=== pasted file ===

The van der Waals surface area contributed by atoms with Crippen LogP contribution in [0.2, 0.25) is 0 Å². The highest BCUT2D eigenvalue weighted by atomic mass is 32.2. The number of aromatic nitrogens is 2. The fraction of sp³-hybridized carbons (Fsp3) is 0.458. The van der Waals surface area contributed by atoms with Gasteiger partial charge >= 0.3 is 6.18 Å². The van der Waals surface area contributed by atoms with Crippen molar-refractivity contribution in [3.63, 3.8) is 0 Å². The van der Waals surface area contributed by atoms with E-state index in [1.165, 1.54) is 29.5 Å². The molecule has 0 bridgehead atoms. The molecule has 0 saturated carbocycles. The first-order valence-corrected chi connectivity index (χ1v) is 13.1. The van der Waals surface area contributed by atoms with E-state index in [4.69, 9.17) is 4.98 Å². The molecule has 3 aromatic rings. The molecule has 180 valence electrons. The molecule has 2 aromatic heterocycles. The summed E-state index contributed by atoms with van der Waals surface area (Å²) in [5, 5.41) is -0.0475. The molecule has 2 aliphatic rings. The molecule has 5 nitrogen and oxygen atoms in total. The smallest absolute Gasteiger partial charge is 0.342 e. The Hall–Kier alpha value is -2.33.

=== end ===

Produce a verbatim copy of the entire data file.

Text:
The van der Waals surface area contributed by atoms with Crippen LogP contribution in [0.2, 0.25) is 0 Å². The highest BCUT2D eigenvalue weighted by atomic mass is 32.2. The number of aromatic nitrogens is 2. The fraction of sp³-hybridized carbons (Fsp3) is 0.458. The van der Waals surface area contributed by atoms with Gasteiger partial charge >= 0.3 is 6.18 Å². The van der Waals surface area contributed by atoms with Crippen molar-refractivity contribution in [3.63, 3.8) is 0 Å². The van der Waals surface area contributed by atoms with E-state index in [1.165, 1.54) is 29.5 Å². The molecule has 0 bridgehead atoms. The molecule has 0 saturated carbocycles. The first-order valence-corrected chi connectivity index (χ1v) is 13.1. The van der Waals surface area contributed by atoms with E-state index in [4.69, 9.17) is 4.98 Å². The molecule has 3 aromatic rings. The molecule has 180 valence electrons. The molecule has 2 aromatic heterocycles. The summed E-state index contributed by atoms with van der Waals surface area (Å²) in [5, 5.41) is -0.0475. The molecule has 2 aliphatic rings. The molecule has 5 nitrogen and oxygen atoms in total. The smallest absolute Gasteiger partial charge is 0.342 e. The Hall–Kier alpha value is -2.33.